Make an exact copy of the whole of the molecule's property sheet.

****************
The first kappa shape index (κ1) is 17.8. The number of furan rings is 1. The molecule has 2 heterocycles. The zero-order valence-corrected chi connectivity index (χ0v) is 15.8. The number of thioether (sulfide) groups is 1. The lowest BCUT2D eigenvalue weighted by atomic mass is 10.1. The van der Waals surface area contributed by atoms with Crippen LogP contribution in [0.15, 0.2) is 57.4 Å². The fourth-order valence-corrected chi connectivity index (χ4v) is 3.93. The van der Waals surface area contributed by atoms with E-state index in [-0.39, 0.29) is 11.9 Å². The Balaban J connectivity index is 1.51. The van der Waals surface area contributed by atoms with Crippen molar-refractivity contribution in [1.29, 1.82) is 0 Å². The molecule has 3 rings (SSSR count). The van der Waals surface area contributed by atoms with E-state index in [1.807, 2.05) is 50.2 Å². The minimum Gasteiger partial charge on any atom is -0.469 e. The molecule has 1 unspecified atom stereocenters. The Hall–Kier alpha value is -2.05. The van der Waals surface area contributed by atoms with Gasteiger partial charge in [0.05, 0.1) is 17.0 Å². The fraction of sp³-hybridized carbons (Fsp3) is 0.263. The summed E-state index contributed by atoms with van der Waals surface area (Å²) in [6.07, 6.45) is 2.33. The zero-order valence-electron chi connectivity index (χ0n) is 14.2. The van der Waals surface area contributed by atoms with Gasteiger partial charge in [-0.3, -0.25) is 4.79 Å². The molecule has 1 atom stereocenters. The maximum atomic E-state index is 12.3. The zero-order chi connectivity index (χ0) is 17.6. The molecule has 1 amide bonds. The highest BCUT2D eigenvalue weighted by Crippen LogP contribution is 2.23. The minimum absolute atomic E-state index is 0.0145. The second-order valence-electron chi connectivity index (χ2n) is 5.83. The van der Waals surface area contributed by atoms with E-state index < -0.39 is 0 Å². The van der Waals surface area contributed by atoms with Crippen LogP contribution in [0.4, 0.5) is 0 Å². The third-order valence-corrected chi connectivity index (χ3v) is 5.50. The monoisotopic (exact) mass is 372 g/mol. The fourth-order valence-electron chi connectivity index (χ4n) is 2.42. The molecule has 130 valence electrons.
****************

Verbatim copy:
The first kappa shape index (κ1) is 17.8. The number of furan rings is 1. The molecule has 2 heterocycles. The zero-order valence-corrected chi connectivity index (χ0v) is 15.8. The number of thioether (sulfide) groups is 1. The lowest BCUT2D eigenvalue weighted by atomic mass is 10.1. The van der Waals surface area contributed by atoms with Crippen LogP contribution in [0.15, 0.2) is 57.4 Å². The fourth-order valence-corrected chi connectivity index (χ4v) is 3.93. The van der Waals surface area contributed by atoms with E-state index in [-0.39, 0.29) is 11.9 Å². The Balaban J connectivity index is 1.51. The van der Waals surface area contributed by atoms with Crippen molar-refractivity contribution in [1.29, 1.82) is 0 Å². The molecule has 3 rings (SSSR count). The van der Waals surface area contributed by atoms with E-state index in [1.807, 2.05) is 50.2 Å². The minimum Gasteiger partial charge on any atom is -0.469 e. The molecule has 1 unspecified atom stereocenters. The Hall–Kier alpha value is -2.05. The van der Waals surface area contributed by atoms with Gasteiger partial charge in [0.05, 0.1) is 17.0 Å². The fraction of sp³-hybridized carbons (Fsp3) is 0.263. The summed E-state index contributed by atoms with van der Waals surface area (Å²) in [6.07, 6.45) is 2.33. The zero-order valence-electron chi connectivity index (χ0n) is 14.2. The van der Waals surface area contributed by atoms with Gasteiger partial charge in [-0.3, -0.25) is 4.79 Å². The molecule has 1 atom stereocenters. The maximum atomic E-state index is 12.3. The zero-order chi connectivity index (χ0) is 17.6. The molecule has 1 amide bonds. The highest BCUT2D eigenvalue weighted by Crippen LogP contribution is 2.23. The minimum absolute atomic E-state index is 0.0145. The second-order valence-electron chi connectivity index (χ2n) is 5.83. The van der Waals surface area contributed by atoms with E-state index < -0.39 is 0 Å². The van der Waals surface area contributed by atoms with Crippen LogP contribution in [0.4, 0.5) is 0 Å². The third-order valence-corrected chi connectivity index (χ3v) is 5.50. The monoisotopic (exact) mass is 372 g/mol. The fourth-order valence-electron chi connectivity index (χ4n) is 2.42. The molecule has 130 valence electrons.